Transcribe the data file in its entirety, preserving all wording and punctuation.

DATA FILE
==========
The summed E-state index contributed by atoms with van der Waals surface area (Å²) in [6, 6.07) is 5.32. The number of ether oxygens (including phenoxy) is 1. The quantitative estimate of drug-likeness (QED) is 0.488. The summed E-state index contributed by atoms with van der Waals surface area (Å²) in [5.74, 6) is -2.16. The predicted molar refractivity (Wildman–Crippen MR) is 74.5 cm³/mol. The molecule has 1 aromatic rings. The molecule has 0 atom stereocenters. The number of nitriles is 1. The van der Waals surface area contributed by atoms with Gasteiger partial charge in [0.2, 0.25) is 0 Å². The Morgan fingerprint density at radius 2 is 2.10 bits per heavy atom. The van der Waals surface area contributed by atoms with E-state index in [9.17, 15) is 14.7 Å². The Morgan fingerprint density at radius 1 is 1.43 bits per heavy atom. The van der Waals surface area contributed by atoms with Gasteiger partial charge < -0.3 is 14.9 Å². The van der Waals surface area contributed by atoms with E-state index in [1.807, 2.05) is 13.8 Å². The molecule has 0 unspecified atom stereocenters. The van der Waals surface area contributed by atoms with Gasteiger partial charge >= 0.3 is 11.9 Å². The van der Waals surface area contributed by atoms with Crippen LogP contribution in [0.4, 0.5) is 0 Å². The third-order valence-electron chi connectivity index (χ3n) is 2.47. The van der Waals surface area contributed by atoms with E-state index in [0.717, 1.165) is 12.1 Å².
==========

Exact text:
The summed E-state index contributed by atoms with van der Waals surface area (Å²) in [6, 6.07) is 5.32. The number of ether oxygens (including phenoxy) is 1. The quantitative estimate of drug-likeness (QED) is 0.488. The summed E-state index contributed by atoms with van der Waals surface area (Å²) in [5.74, 6) is -2.16. The predicted molar refractivity (Wildman–Crippen MR) is 74.5 cm³/mol. The molecule has 1 aromatic rings. The molecule has 0 atom stereocenters. The number of nitriles is 1. The van der Waals surface area contributed by atoms with Gasteiger partial charge in [0.2, 0.25) is 0 Å². The Morgan fingerprint density at radius 2 is 2.10 bits per heavy atom. The van der Waals surface area contributed by atoms with E-state index in [9.17, 15) is 14.7 Å². The Morgan fingerprint density at radius 1 is 1.43 bits per heavy atom. The van der Waals surface area contributed by atoms with Gasteiger partial charge < -0.3 is 14.9 Å². The van der Waals surface area contributed by atoms with E-state index in [1.807, 2.05) is 13.8 Å². The molecule has 0 unspecified atom stereocenters. The van der Waals surface area contributed by atoms with Gasteiger partial charge >= 0.3 is 11.9 Å². The van der Waals surface area contributed by atoms with Crippen LogP contribution in [0.4, 0.5) is 0 Å². The third-order valence-electron chi connectivity index (χ3n) is 2.47. The van der Waals surface area contributed by atoms with E-state index in [0.717, 1.165) is 12.1 Å².